The soil is one of the factors that make up the terroir and is determinant to achieve unique characteristics in the grape and, therefore, in the final wine.
We have been talking on several occasions about the key role of all the elements that make up the terroir. Depending on the particularities of that terroir (climate, orientation, altitude, soil, etc.), the winegrower will obtain a final product with unique properties. However, the soil takes on special importance when conferring the wine its essence.
The optimum development of the vine depends, to a great extent, on the type of soil in which it is planted, as well as on the work and practices carried out by the winegrowers on the soil. The appropriate soil for the vine should not have an excess of organic matter, otherwise, it would get too much plant vigor, which would result in larger than normal grapes, which would house very diluted compounds. In addition, it must allow good drainage, since the retention of water would only cause problems derived from excessive humidity, and would prevent the roots from growing along the different strata.
As you can see, there are many soil factors that affect the development of the vine and the characteristics of the grapes. Although the type of soil is only one of them, it is interesting to know its incidence on wine and its properties.
The soil types in the vineyard
The heterogeneity of the world geography offers a large number of variants that make possible the production of regional wines, adapted to the peculiarities of the soil. The classification of soils is developed from its texture or granulometric composition:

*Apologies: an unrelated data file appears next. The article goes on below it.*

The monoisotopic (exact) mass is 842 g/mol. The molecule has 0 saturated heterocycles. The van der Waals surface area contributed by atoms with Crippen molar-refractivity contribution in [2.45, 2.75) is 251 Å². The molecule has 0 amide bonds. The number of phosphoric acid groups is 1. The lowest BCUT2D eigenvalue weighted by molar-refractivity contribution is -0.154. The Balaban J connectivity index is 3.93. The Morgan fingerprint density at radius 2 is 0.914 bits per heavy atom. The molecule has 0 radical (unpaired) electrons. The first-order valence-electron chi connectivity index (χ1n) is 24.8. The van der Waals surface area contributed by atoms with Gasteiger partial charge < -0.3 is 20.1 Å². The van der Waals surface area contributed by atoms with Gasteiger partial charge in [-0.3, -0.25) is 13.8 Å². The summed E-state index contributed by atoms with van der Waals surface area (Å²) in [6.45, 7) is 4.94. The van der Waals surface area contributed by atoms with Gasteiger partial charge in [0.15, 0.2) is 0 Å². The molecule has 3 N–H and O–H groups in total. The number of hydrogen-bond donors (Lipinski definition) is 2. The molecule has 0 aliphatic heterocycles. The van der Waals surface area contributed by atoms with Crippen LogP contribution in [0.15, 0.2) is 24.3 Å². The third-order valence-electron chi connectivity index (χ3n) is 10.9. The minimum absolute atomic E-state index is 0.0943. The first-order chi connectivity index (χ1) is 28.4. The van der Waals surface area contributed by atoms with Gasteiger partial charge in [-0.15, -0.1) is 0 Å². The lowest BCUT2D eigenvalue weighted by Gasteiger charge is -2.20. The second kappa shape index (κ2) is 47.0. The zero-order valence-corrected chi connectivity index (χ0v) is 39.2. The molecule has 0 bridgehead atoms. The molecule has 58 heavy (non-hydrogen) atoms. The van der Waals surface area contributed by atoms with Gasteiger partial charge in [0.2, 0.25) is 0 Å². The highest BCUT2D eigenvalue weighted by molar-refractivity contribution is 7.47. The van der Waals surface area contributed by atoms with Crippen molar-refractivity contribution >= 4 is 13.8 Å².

Sandy soils: They are very permeable and allow faster ripening of the grapes. They produce very aromatic wines with a low alcohol content. They are, in general, soft and easy to drink wines.
Clay soils: The morphology of these soils allows them to retain a greater load of nutrients and water. They offer fruity wines and with greater structure, thanks to longer ripening cycles.
Granitic soils: These are soils that adapt very well to temperatures since they absorb heat during the day and cool during the night. They produce very aromatic wines with saline touches.
Slate soils. These are soils that hardly have organic matter and they are, therefore, very permeable. Their wines are very mineral, with higher alcoholic content than the previous ones and quite aromatic, with a predominance of toasted notes.
Limestone soils: Whenever the excess limestone and the chosen pattern are avoided, the limestone soil facilitates the good development of the vines. It contributes a great alcoholic content to the wines, as well as a low acidity and a great variety of aromas.
Volcanic soils: These are soils composed of material from old volcanic eruptions. Its dark color (lava remains) allows it to retain sunlight well. The “volcanic” wines have a great body and contain mineral aromas, especially the smoked touches.
In addition to all the properties conferred by the types of soil on the vine, there is a fundamental factor that is invisible to the eyes. You know which one is it? The microbial community of your vineyard. This can be affected by the characteristics of the soil, and it has a significant impact on the wine. Discover everything you did not know about your vines and get your wines to have all the nuances you want. WineSeq will help you get it!